Tom Dobrzanski, 30, owns recording studios

Pianist from The Zolas explains how he built his business

Dobrzanski sitting on a recording console for his new Monarch Studios (Photo by Mary Day)

When Tom Dobrzanski started Vancouver’s Vertical Studios with a friend in 2001, he considered it a part-time job to help fund his Bachelor of Commerce degree at the University of British Columbia while he toured with The Zolas.

Since then, he graduated from UBC, studied audio engineering at CDIS (now The Art Institute) and the Vancouver Film School, and built up his skills as an engineer, producer, composer and instrumentalist in the studio alongside Indie bands like Hey Ocean! and Said The Whale.

Now, he’s just putting the finishing touches on a bigger second space called Monarch Studios.

My name is Tom Dobrzanski. I’m a music producer and recording studio owner. I started my first studio basically to create my own part-time job in university. So it was me and a friend of mine, I was in a band at the time. It was actually his idea. We each had a little money saved up and we decided to put it together to get a small simple studio where we recorded demos and people’s first CDs.

We were sort of lucky because, back then—-that was 2001—computers hadn’t quite caught up to where they are now so people couldn’t really record a CD at home. They needed to go to a little studio like that to make their recording, so back then it was still a big deal if you had your own CD, whereas today people could probably do that at home on their laptops.

What’s the point of a recording studio then?

The studio lets you take the recording to a much higher level. Things that we’re used to hearing as recorded albums and things we hear on the radio, there’s a big difference between the quality of that and what you can get realistically get on a laptop at home. You can get very close on the laptop, but maybe to get that last 10 per cent that puts you in the world where you can get played the radio or basically sounds like a professional album…

I just did that year after year after year. So I’d do a project and I’d add some equipment, the quality of my recordings would get a little better. I’d do a better projects and get more equipment and it kind of grew like that. I was lucky to work with some great bands that worked along with me.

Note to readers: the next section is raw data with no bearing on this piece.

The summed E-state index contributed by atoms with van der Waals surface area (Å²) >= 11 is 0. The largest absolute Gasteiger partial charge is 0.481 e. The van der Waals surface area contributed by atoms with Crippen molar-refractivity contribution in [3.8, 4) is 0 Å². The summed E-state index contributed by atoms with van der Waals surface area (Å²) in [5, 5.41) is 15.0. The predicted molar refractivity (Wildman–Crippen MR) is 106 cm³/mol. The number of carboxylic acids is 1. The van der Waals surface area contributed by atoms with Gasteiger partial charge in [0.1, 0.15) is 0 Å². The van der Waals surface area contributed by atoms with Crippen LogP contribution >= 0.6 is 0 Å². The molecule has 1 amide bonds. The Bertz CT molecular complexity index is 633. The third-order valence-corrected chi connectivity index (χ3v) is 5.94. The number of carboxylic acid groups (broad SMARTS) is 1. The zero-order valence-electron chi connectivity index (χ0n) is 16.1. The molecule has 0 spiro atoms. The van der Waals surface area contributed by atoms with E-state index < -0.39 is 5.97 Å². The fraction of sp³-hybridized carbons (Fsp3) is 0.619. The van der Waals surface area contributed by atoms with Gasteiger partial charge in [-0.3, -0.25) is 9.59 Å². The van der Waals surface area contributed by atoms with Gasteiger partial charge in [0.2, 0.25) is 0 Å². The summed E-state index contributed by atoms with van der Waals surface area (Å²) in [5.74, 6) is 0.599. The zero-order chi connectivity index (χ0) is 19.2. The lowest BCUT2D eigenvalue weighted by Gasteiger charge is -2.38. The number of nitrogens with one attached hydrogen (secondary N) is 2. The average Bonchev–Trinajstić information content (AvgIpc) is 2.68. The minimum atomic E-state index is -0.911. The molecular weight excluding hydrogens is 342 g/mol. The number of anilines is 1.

One of the first things I ever did was a band called Hey Ocean!, which has done quite well in Canada. So you know they’ll progress and I’ll get to go along with them. Another band, Said the Whale, was the same way. They won a Juno a year or two ago. They just came in for their first recording and since then they got better and better and I’ve just tried to keep up with them.

You studied at both the Vancouver Film School and did a business degree at the University of British Columbia. How did that education prepare you, if at all, for what you’re doing now?

On the technical side, I did a course at the Vancouver Film School. I did another one-year program at this school called CDIS (now The Art Institute of Vancouver). From a technical point of view, that laid down some sort of navigational technical recording skills. So that was part of my education.

I also did a business degree at UBC, which was always my plan, and its certainly helped with running the business of the studio. You know, planning on how to finance it, expand equipment, or certainly the construction of this new project. I needed to do some real financial analysis to make sure it would work. It involved buying a building, leasing equipment… so I think the business degree gave me confidence to take some risks and know they were going to work out, in terms of expanding the studio.

What’s a typically day like for you in the studio?

I generally try to start early, for musicians, which is about 10 o’clock in the morning. I’ll get into the studio around 10 and the band will show up shortly after that and we tend to work fairly long days. So you know, working till eight, nine or 10 at night.

What’s the best part of your job?

Just when the artist is really happy at the end of it. That’s really what it’s about for me. It’s their album. You know, I’m helping them make it and I’ll have opinions all along the way, but in the end its theirs and they’ll have to take it on the road and tour it.

If someone’s thinking about getting into this industry, do you have any advice for them?

Yep. I think it’s a very challenging industry to break into because a lot of people want to do it. It sounds really appealing. My advice is that you do need to get this fundamental audio education somewhere. So that could be going to a recording school. It’s usually a two-year program. It’s really important to be the best at that school, because realistically there’s going to be more graduates than jobs.

How did you fund this at first?

At first, a friend of mine, Shaun, who I was in the first band with, and I both had some money. I was actually going to take a trip to Europe with my girlfriend at the time and we broke up, so I had this little pile of cash I’d saved up and he had some as well. From then it was quite organic, as I mentioned, so I’d just keep reinvesting in the studio.

Do you ever regret not taking that trip to Europe?

No. Not at all. I’ve been to Europe since and, nope, I think that one worked out for the best.

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